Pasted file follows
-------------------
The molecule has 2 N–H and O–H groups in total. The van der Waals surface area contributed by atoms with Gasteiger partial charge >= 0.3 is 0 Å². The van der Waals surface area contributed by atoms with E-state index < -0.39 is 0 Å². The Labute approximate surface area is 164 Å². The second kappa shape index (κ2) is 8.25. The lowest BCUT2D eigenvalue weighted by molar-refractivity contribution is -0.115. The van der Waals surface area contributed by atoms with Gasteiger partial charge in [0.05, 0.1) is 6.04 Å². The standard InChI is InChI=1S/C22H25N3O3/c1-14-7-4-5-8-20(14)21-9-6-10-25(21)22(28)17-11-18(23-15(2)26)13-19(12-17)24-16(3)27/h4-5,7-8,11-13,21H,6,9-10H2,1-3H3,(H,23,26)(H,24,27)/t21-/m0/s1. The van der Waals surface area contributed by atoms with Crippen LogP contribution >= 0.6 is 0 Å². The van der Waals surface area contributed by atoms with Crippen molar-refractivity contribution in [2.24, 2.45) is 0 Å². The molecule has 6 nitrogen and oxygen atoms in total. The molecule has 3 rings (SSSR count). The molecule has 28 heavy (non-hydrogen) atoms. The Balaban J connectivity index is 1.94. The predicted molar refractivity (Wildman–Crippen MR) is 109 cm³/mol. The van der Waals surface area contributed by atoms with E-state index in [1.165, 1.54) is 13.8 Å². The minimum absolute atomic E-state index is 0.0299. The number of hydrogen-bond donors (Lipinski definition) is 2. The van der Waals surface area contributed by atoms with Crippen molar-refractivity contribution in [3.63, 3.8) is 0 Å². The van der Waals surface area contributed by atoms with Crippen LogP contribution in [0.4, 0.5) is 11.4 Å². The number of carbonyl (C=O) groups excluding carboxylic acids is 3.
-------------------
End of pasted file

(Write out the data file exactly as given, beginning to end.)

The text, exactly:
The molecule has 2 N–H and O–H groups in total. The van der Waals surface area contributed by atoms with Gasteiger partial charge >= 0.3 is 0 Å². The van der Waals surface area contributed by atoms with E-state index < -0.39 is 0 Å². The Labute approximate surface area is 164 Å². The second kappa shape index (κ2) is 8.25. The lowest BCUT2D eigenvalue weighted by molar-refractivity contribution is -0.115. The van der Waals surface area contributed by atoms with Gasteiger partial charge in [0.05, 0.1) is 6.04 Å². The standard InChI is InChI=1S/C22H25N3O3/c1-14-7-4-5-8-20(14)21-9-6-10-25(21)22(28)17-11-18(23-15(2)26)13-19(12-17)24-16(3)27/h4-5,7-8,11-13,21H,6,9-10H2,1-3H3,(H,23,26)(H,24,27)/t21-/m0/s1. The van der Waals surface area contributed by atoms with Crippen LogP contribution >= 0.6 is 0 Å². The van der Waals surface area contributed by atoms with Crippen molar-refractivity contribution in [2.24, 2.45) is 0 Å². The molecule has 6 nitrogen and oxygen atoms in total. The molecule has 3 rings (SSSR count). The molecule has 28 heavy (non-hydrogen) atoms. The Balaban J connectivity index is 1.94. The predicted molar refractivity (Wildman–Crippen MR) is 109 cm³/mol. The van der Waals surface area contributed by atoms with E-state index in [1.165, 1.54) is 13.8 Å². The minimum absolute atomic E-state index is 0.0299. The number of hydrogen-bond donors (Lipinski definition) is 2. The van der Waals surface area contributed by atoms with Crippen molar-refractivity contribution in [3.63, 3.8) is 0 Å². The van der Waals surface area contributed by atoms with Crippen LogP contribution in [0.4, 0.5) is 11.4 Å². The number of carbonyl (C=O) groups excluding carboxylic acids is 3.